What is truly shocking is the lack of historical knowledge of many major American strategic thinkers. They don’t seem to understand that the unipolar moment the US enjoyed for the last 30 years was an aberration. We are now returning to a multipolar world, which will be a much richer world. However, it does mean that the United States will have to learn to play a much more intelligent game globally. That’s what Richard Nixon and Henry Kissinger could do. That’s what’s missing in Washington, DC today: the lack of sophisticated, long-term thinking on geopolitical issues. Some American thinkers see this. Andrew Bacevich, the President of Quincy Institute, has said “The monumental arrogance and ignorance prevailing in the inner circles of power have led Americans to misapprehend their place in the global order.”

Therefore, the real problem in Washington, DC today is that there are no more Henry Kissinger-type figures. Instead you have simplistic thinking. They do not see different shades of grey in Washington, DC. That’s the fundamental problem that the United States has today. You saw this, by the way, during the G7 meeting. President Biden said this was a contest between Democrats and Autocrats. That’s an example of black and white thinking. This doesn’t make sense anymore, because the world today is such a complex place. You have so many different forms of government. Every country has got to find its own form of government. The idea that every country should either have a white solution or a black solution is an example of unsophisticated thinking, which is very dangerous.

GT: Some Chinese scholars now argue that a “post-Kissinger mind-set” has started to take root in Washington, which aims at turning the China-US-Russia triangle into a new China-US-India triangle – further roping New Delhi in to contain Beijing. How do you see this view?

Mahbubani: Actually the concept of a triangle is very Kissingerian. It’s not surprising that Washington, DC is now trying to create a China-US-India triangle. The US is trying to use India to counterbalance China. Certainly the United States’ interests would be helped a lot if India joined the triangle and worked on behalf of the United States of America. I can see how United States would gain from this triangle. However, I don’t see how India would gain from this triangle.  India would be much better off being a strategically independent or autonomous actor. India would have more room for strategic maneuver if it has good ties with Washington, DC and good ties with Beijing. Even though, in many ways, India has moved closer to the United States, its leaders also emphasize that India still maintains good relations with Russia, China, and other third world countries. As a result, it will not be a simple new China-India-US triangle.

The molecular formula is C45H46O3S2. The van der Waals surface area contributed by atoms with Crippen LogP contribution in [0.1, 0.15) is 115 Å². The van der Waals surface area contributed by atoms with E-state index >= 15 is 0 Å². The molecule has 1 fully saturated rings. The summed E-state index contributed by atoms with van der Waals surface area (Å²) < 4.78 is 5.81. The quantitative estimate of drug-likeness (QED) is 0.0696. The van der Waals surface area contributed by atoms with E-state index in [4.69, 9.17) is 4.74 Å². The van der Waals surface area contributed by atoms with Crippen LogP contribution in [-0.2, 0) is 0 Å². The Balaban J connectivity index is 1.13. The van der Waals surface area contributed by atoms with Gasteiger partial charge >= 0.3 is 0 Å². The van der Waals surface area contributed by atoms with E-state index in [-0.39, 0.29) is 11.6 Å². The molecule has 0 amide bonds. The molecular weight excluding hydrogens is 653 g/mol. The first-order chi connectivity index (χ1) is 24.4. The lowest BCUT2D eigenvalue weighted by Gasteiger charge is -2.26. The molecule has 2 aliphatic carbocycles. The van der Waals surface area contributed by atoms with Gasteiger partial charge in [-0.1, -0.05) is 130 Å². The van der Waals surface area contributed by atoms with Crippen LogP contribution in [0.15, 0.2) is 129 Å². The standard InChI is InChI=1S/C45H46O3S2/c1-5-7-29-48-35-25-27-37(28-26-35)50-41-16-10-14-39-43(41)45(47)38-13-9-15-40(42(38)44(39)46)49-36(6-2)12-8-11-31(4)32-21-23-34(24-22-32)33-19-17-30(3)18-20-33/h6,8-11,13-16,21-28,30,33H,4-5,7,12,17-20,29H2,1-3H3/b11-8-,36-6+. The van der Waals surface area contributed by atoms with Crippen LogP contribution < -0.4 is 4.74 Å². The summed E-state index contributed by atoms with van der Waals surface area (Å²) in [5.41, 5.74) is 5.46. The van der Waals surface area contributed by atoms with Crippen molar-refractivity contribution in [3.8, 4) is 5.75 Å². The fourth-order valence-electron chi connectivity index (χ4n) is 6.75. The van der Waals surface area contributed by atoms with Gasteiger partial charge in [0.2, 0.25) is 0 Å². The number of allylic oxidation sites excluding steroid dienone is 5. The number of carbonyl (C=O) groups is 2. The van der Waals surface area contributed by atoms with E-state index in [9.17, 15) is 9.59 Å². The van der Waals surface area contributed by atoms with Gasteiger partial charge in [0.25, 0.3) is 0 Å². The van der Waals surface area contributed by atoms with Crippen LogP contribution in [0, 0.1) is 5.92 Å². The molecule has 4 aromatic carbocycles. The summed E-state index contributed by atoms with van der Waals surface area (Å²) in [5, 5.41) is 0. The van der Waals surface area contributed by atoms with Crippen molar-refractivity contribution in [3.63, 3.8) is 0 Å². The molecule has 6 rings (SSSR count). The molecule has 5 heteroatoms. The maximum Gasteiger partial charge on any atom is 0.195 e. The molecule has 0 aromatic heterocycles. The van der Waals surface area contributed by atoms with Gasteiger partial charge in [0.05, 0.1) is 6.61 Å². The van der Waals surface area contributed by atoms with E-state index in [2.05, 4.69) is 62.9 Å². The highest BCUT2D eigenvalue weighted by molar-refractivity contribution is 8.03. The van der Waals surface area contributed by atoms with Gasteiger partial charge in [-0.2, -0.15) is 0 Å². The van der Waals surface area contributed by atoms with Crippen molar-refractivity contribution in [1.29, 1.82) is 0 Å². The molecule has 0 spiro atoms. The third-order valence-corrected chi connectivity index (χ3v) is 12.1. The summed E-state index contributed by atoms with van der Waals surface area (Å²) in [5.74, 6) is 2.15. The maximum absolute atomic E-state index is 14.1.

GT: Biden’s China policy is considered to be a continuation of Trump’s. You said in a column for the Financial Times in April that Biden should summon the courage to reverse course on China. What kind of reaction has this article caused, especially in Washington?

Mahbubani: I want to emphasize one thing at the outset: The Biden administration is a huge improvement over the Trump administration. The Trump administration used to make very insulting speeches about China. If you remember the speeches given by vice president Mike Pence, secretary of state Mike Pompeo, and even President Trump, when he referred to the COVID-19 as a China virus, Wuhan virus, those were very insulting speeches. The Biden administration is much more polite. This is a very good thing.